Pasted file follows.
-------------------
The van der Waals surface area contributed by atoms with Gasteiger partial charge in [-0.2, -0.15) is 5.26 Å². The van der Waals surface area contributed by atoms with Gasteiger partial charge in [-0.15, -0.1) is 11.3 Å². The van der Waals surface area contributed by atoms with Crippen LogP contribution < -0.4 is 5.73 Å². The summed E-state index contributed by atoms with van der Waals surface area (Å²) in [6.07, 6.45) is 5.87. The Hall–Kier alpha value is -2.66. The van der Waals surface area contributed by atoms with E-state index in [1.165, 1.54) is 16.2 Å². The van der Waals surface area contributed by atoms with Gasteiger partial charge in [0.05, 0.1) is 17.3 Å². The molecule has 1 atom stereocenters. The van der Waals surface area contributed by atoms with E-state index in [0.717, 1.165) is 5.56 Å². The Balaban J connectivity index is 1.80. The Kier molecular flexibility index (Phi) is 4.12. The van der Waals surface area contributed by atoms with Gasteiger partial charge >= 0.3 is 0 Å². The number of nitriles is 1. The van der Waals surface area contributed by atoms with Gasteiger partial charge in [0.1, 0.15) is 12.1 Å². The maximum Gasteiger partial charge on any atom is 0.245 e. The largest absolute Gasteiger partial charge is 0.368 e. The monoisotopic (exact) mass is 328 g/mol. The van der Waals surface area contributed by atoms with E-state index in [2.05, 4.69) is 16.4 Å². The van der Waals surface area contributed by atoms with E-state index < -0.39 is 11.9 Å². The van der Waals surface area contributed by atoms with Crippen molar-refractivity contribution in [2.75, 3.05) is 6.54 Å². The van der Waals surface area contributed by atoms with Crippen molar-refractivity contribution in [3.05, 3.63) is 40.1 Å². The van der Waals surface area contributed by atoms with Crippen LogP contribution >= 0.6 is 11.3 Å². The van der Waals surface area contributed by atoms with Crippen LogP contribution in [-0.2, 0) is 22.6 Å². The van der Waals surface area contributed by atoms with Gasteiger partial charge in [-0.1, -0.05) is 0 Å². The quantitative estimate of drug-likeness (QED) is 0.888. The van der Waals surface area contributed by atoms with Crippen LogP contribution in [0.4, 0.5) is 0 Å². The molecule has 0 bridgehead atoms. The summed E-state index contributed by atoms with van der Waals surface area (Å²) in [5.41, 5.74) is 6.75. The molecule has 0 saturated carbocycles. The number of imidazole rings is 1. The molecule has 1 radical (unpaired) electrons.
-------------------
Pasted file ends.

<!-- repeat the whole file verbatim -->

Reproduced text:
The van der Waals surface area contributed by atoms with Gasteiger partial charge in [-0.2, -0.15) is 5.26 Å². The van der Waals surface area contributed by atoms with Gasteiger partial charge in [-0.15, -0.1) is 11.3 Å². The van der Waals surface area contributed by atoms with Crippen LogP contribution < -0.4 is 5.73 Å². The summed E-state index contributed by atoms with van der Waals surface area (Å²) in [6.07, 6.45) is 5.87. The Hall–Kier alpha value is -2.66. The van der Waals surface area contributed by atoms with E-state index in [1.165, 1.54) is 16.2 Å². The van der Waals surface area contributed by atoms with Gasteiger partial charge in [0.05, 0.1) is 17.3 Å². The molecule has 1 atom stereocenters. The van der Waals surface area contributed by atoms with E-state index in [0.717, 1.165) is 5.56 Å². The Balaban J connectivity index is 1.80. The Kier molecular flexibility index (Phi) is 4.12. The van der Waals surface area contributed by atoms with Gasteiger partial charge >= 0.3 is 0 Å². The number of nitriles is 1. The van der Waals surface area contributed by atoms with Gasteiger partial charge in [0.1, 0.15) is 12.1 Å². The maximum Gasteiger partial charge on any atom is 0.245 e. The largest absolute Gasteiger partial charge is 0.368 e. The monoisotopic (exact) mass is 328 g/mol. The van der Waals surface area contributed by atoms with E-state index in [2.05, 4.69) is 16.4 Å². The van der Waals surface area contributed by atoms with E-state index < -0.39 is 11.9 Å². The van der Waals surface area contributed by atoms with Crippen molar-refractivity contribution in [2.75, 3.05) is 6.54 Å². The van der Waals surface area contributed by atoms with Crippen molar-refractivity contribution in [3.05, 3.63) is 40.1 Å². The van der Waals surface area contributed by atoms with Crippen LogP contribution >= 0.6 is 11.3 Å². The van der Waals surface area contributed by atoms with Crippen LogP contribution in [-0.2, 0) is 22.6 Å². The van der Waals surface area contributed by atoms with Gasteiger partial charge in [-0.1, -0.05) is 0 Å². The quantitative estimate of drug-likeness (QED) is 0.888. The van der Waals surface area contributed by atoms with Crippen LogP contribution in [0.4, 0.5) is 0 Å². The molecule has 0 bridgehead atoms. The summed E-state index contributed by atoms with van der Waals surface area (Å²) in [5.41, 5.74) is 6.75. The molecule has 0 saturated carbocycles. The number of imidazole rings is 1. The molecule has 1 radical (unpaired) electrons.